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The List: Time for a digital revolution
Facebook founder Mark Zuckerberg has been named Time magazine's Person of the Year for 2010. Mr. Zuckerberg is just one of Time's picks through the years who contributed to the expansion of the digital revolution. This week the List looks at other Time magazine Person of the Year choices who helped pioneer the computer and digital age.
- 2010, Mark Zuckerberg — Mr. Zuckerberg, 26, created Facebook in his Harvard dorm. The social-network site has grown in six years to more than 500 million users worldwide and has made its founder one of the world's youngest billionaires. On his Facebook page, Mr. Zuckerberg said it was "a real honor and recognition of how our little team is building something that hundreds of millions of people want to use to make the world more open and connected."
- 2006, "You" — In a novel move, Time named "You" as the Person of the Year in 2006, noting the success of community-driven websites and content such as "the cosmic compendium of knowledge Wikipedia and the million-channel people's network YouTube and the online metropolis MySpace." In 2005, Google Maps was launched, Yahoo acquired Flickr, Apple switched to Intel processors, and Microsoft released the Xbox 360.
- 2005, Bill Gates, Melinda Gates and Bono — Forget good Samaritans Melinda and Bono for awhile, and let's focus on Bill Gates. While Time's choice focused mainly on Mr. Gates' philanthropy, the magazine called the computer genius the "great predator of the Internet age." Mr. Gates, 55, co-founded Microsoft and was a key leader of the personal-computer revolution, creating software that has affected most of us.
- 1999, Jeff Bezos — In naming the founder of Amazon.com its Person of the Year, Time wrote that Mr. Bezos "peered into the maze of connected computers called the World Wide Web and realized that the future of retailing was glowing back at him." Launched in 1995, Amazon.com is America's largest online retailer, with nearly three times the Internet sales revenue of the runner up, Staples Inc., as of January 2010.
- 1997, Andrew S. Grove — Time named the Hungarian-American engineer its Man of the Year, stating that the chairman and chief executive of Intel was "the person most responsible for the amazing growth in the power and innovative potential of microchips" and a leader in the digital revolution.
- 1991, Ted Turner — OK, it's a stretch, but Mr. Turner was for a time the vice chairman of AOL Time Warner. At its zenith, the online Internet provider America Online (AOL) had more than 30 million members worldwide. Mr. Turner, who founded Turner Movie Classics, also was a big proponent of colorizing movies, which uses computer technology.
- 1982, the Computer — Time did not name a human as its Man of the Year but picked the computer as the Machine of the Year in 1982. In 1981, MS-DOS 1.0 was released, IBM joined the computer race with the IBM Personal Computer, Hewlett-Packard introduced the first 32-bit chip, and 724,000 personal computers had been sold. Time noted, "America will never be the same."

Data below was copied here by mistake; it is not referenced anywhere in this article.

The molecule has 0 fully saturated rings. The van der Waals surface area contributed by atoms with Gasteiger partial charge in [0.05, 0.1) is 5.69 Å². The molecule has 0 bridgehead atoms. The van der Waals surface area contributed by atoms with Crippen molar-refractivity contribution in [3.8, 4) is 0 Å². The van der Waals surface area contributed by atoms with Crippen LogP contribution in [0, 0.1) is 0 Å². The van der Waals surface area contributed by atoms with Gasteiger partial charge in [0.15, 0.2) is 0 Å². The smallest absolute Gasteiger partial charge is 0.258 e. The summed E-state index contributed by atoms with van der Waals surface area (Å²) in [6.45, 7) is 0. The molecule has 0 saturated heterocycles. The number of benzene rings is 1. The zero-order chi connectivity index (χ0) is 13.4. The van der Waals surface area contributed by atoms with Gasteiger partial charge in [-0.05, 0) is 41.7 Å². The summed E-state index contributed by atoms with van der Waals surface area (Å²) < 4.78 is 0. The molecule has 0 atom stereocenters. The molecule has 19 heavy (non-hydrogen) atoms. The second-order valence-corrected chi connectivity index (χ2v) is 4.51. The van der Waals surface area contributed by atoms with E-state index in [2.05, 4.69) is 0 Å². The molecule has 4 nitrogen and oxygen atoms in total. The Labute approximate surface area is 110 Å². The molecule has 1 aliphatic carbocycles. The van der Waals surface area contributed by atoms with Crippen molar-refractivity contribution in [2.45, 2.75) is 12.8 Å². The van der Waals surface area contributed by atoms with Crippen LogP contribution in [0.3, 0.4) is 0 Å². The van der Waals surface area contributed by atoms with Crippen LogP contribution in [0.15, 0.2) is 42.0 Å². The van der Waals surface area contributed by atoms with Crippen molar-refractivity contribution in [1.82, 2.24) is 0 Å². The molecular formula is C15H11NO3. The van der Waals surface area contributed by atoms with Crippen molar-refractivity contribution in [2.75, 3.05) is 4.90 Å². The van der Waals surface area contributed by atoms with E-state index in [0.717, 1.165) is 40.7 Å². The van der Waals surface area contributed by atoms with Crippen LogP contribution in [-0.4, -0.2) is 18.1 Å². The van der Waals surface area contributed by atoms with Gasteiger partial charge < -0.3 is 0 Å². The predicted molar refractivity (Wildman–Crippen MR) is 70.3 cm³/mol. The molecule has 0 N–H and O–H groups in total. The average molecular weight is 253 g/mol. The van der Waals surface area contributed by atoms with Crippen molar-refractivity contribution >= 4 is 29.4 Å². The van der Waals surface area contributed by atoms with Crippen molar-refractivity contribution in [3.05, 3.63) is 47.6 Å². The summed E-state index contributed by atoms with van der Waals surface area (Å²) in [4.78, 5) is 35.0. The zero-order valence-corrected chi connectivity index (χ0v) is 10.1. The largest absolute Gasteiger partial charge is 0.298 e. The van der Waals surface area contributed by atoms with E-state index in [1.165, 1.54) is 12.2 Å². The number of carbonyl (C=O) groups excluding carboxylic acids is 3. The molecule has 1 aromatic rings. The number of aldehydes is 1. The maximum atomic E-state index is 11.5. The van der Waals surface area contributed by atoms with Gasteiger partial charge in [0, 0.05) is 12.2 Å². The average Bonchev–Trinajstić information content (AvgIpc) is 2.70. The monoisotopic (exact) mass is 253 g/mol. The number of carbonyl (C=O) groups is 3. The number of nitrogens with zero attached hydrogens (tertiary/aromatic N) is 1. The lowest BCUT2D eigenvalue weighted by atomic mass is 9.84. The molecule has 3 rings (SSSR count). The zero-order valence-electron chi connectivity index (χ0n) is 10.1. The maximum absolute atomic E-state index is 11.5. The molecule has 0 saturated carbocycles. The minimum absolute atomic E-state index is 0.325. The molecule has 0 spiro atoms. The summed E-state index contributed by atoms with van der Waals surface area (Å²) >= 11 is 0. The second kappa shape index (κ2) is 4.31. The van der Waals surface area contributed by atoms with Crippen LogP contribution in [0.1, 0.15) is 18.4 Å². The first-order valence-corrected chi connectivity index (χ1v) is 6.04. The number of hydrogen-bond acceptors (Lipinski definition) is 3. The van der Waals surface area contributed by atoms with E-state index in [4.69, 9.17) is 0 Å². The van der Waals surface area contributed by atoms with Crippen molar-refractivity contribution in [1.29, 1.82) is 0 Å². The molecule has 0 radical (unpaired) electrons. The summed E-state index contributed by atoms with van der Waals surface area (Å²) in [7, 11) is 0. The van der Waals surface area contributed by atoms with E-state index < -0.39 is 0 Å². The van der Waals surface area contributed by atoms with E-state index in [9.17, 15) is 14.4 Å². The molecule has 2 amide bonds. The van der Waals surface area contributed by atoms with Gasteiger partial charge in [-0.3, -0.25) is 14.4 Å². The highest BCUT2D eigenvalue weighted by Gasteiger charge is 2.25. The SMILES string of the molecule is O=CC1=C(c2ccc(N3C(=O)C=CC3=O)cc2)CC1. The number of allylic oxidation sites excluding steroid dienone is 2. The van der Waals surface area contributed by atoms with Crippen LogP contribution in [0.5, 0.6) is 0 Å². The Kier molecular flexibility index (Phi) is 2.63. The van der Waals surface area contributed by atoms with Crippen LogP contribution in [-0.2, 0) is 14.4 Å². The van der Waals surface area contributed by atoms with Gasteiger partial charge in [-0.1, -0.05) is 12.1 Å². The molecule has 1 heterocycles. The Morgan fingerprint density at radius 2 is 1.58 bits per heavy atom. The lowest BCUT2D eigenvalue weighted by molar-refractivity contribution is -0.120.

- 1970, Middle Americans — Rejecting radicalism and worried about the future, Middle Americans, Time's Man and Woman of the Year in 1970, elected Richard M. Nixon to the White House and witnessed the flights of Apollo 11 and 12, "a quintessential adventure of American technology." Also, in 1969, "the Great Silent Majority" was being introduced to the "Net" or "Web." On July 3, 1969, UCLA put out a press release introducing the public to the Internet. The following month, the first data moved from its UCLA host to the IMP switch.
- 1968, Astronauts Anders, Borman and Lovell — As its 1968 Men of the Year, Time magazine chose the three Apollo 8 astronauts: William A. Anders, Frank Borman and James A. Lovell Jr., who had just completed man's first lunar flight, a 590,000-mile voyage to the moon and back. Computers played a big part in the mission. At one point in preparation for re-entry to Earth, Mr. Lovell accidentally erased some of the computer's memory, causing a wrong reading of the module's position. It took him 10 minutes to figure out and enter the corrected data into the computer.
- 1966, Twenty-Five and Under — "Never have the young been so assertive or so articulate, so well educated or so worldly," Time wrote as it chose a whole generation as its Man of the Year in 1966. While Time may have focused on the soldier in Vietnam or the anti-war protester at home, the pioneers of the digital age at this time were just out of short pants. Eleven-year-olds Bill Gates (Microsoft) and Steve Jobs (Apple) were growing up in Seattle and Cupertino, Calif., respectively and preparing to dominate the global computer market, while 8-year-old Steve Case (AOL) was a budding genius growing up in Honolulu.
- 1960, U.S. Scientists — Time chose 15 U.S. scientists as Men of the Year, including William B. Shockley, who with two colleagues (John Bardeen and Walter Brattain) earned a 1956 Nobel Prize for creating the transistor. In 1959, Robert Noyce created an integrated circuit. The following year, Digital Equipment Corp. introduced the PDP-1, the first minicomputer, and AT&T introduced the dataphone and the first known modem.
Compiled by John Haydon, whose first computer was a 1990s Amstrad PCW.
Sources: Time magazine, Amazon.com, Associated Press, computerhope.com and Wikipedia.
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